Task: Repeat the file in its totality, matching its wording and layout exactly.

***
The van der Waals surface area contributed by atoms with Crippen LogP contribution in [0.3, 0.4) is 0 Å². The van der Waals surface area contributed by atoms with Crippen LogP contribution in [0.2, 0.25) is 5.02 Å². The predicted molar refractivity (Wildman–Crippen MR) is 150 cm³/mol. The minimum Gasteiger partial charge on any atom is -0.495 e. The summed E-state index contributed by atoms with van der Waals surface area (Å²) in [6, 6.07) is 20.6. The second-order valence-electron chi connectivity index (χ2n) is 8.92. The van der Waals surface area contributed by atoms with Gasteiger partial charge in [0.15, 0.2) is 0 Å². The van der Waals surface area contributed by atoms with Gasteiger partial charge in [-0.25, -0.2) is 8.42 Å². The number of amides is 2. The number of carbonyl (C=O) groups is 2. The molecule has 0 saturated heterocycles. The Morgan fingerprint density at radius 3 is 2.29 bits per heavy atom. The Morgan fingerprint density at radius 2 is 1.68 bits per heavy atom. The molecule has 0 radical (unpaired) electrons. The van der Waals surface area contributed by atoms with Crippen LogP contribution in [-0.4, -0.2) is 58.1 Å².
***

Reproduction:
The van der Waals surface area contributed by atoms with Crippen LogP contribution in [0.3, 0.4) is 0 Å². The van der Waals surface area contributed by atoms with Crippen LogP contribution in [0.2, 0.25) is 5.02 Å². The predicted molar refractivity (Wildman–Crippen MR) is 150 cm³/mol. The minimum Gasteiger partial charge on any atom is -0.495 e. The summed E-state index contributed by atoms with van der Waals surface area (Å²) in [6, 6.07) is 20.6. The second-order valence-electron chi connectivity index (χ2n) is 8.92. The van der Waals surface area contributed by atoms with Gasteiger partial charge in [0.15, 0.2) is 0 Å². The van der Waals surface area contributed by atoms with Gasteiger partial charge in [-0.25, -0.2) is 8.42 Å². The number of amides is 2. The number of carbonyl (C=O) groups is 2. The molecule has 0 saturated heterocycles. The Morgan fingerprint density at radius 3 is 2.29 bits per heavy atom. The Morgan fingerprint density at radius 2 is 1.68 bits per heavy atom. The molecule has 0 radical (unpaired) electrons. The van der Waals surface area contributed by atoms with Crippen LogP contribution in [-0.4, -0.2) is 58.1 Å².